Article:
Jan 30, 2018
By
Rebecca Ruberg and Keryn Price

Choose Your Own (Summer) Adventure

As camp-kids through and through, we are constantly amazed at how today’s teens can spend their summers. Some of them, like we did, “live ten months for two” to escape to their home away from home. But a new type of teen is emerging, one who is both thrill-seeking and knowledge-hungry, eager to explore an interest or passion, to volunteer, or just to find a space to escape from it all.

In a recent survey conducted by Rosov Consulting of the New York Teen Initiative incubator programs, 75% of teens said they were looking for summer experiences that sounded like fun. That may not be surprising. But 63% of teens expressed that they actually wanted to learn something from the program. Jewish program providers have become savvy to this new type of teen and their need for something more beyond the “conventional” summer experience. A plethora of trendy, contemporary, and diverse programs have emerged as a result.

For six weeks last summer, we hopped between the 10 programs incubated by the New York Teen Initiative. The New York Teen Initiative is jointly funded by UJA-Federation of New York and the Jim Joseph Foundation, and operated by The Jewish Education Project with a goal of increasing the number of teens participating in Jewish summer experiences. Each program offers something unique – from working in a lab to repelling to road tripping to filmmaking. Collectively, these programs shared a central goal: showing teens that there is more to staying engaged in Jewish life beyond their Bar or Bat Mitzvah celebration.

In six weeks, we experienced Jewish life in new and practical ways: we meditated on the beach with Sababa Surf Camp, laced up our hiking boots to camp in the wilderness at Eden Village Food and Farm Trip, and helped seniors download apps for their iPhones at DOROT Summer Teen Internship Program. In Israel, we brushed up on our sheepherding at Roots Israel Service Learning Adventure and spent a day on the job in Startup Nation through Next Step: Israel Internships. As we immersed ourselves in the world of these teens, we realized, first hand, that FindYourSummer.org’s tagline “Experiences for every teen” is more than just lip service – there really is a program out there for every interest and personality.

In The Paradox of Choice: Why More Is Less, Barry Schwartz comments, “Learning to choose is hard. Learning to choose well is harder. And learning to choose well in a world of unlimited possibilities is harder still, perhaps too hard.” As options for teens continue to grow, we asked ourselves, “How can we help each person connect to the right Jewish summer programs?”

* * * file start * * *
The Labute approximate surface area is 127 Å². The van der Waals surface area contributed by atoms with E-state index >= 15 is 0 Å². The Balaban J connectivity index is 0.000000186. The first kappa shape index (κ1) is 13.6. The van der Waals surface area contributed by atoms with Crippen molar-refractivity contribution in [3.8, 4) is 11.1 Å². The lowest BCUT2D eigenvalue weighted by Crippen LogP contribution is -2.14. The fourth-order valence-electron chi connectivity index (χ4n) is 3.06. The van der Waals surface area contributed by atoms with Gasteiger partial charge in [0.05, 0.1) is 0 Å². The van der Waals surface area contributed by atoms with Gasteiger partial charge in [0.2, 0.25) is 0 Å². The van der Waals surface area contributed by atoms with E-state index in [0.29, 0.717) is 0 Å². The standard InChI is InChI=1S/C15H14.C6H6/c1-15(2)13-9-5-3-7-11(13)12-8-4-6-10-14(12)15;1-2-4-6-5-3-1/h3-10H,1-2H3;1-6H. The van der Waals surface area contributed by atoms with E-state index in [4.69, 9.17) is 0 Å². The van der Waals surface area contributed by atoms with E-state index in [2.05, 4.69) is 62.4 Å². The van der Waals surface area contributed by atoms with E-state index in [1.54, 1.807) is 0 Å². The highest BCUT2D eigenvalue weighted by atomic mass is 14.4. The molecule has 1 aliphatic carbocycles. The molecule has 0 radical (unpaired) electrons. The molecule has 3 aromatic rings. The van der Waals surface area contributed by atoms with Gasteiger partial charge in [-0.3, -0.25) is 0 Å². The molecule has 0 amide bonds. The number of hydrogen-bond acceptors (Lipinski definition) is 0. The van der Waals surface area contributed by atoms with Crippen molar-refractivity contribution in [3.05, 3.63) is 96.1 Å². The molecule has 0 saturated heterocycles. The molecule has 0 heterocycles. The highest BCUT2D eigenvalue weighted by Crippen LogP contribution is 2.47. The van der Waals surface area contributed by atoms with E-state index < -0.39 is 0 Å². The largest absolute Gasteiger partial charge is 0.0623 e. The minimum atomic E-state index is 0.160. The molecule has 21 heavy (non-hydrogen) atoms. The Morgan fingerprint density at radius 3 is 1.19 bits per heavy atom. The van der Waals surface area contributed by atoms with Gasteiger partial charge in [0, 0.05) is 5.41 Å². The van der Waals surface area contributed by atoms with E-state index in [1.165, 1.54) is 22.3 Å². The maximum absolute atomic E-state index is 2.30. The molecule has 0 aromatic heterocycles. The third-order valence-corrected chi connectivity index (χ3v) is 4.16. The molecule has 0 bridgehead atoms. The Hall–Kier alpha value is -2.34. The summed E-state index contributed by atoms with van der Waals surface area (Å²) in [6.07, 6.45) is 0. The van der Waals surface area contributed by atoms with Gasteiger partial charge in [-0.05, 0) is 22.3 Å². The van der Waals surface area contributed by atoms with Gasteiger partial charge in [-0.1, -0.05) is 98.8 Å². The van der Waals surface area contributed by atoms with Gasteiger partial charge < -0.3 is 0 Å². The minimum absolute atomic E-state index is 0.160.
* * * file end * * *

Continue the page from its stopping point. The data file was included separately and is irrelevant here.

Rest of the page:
With this, FindYourSummer.org’s Summer Planner was born.

The goal of Summer Planner is to help narrow down choices while continuing to offer an ever-growing list of unique activities. It is an all-in-one tool designed to help the user browse through the FindYourSummer.org catalogue of 380+ programs and craft their summer without feeling overwhelmed.

Say you’re a parent with a teen who loves to travel and they’re entering 10th grade. Seems simple enough to find a program, right? Well, then add into the mix that you’ve decided you only want them to travel domestically, Kosher food is a priority, and also, it would be ideal if there was financial aid available. Now it gets a little more complicated to find with a simple Google search. However, with FindYourSummer.org, all you need to do is punch in your criteria and there’s a number of applicable programs at your fingertips.

Now you’ve found over twenty programs that your teen might love. With Summer Planner, you can save them all in your planner and send them to your teen or partner to figure out the best fit. If scheduling conflicts are a concern, you can check out multiple programs on your very own calendar. If you’re searching for programs for more than one teen, you can put labels on each program to keep you organized as you plan.

So whether your teen wants to fly to Israel to learn about science and technology or you think they need to pad their college application with an internship, don’t let the paradox of choice scare you away from making a decision. Choose both. Throw in a week of surfing while you’re at it. The world – or at least summer – is yours.

Rebecca Ruberg is Project Director, New York Teen Initiative and Keryn Price is Marketing and Communications Manager, New York Teen Initiative, at The Jewish Education Project.

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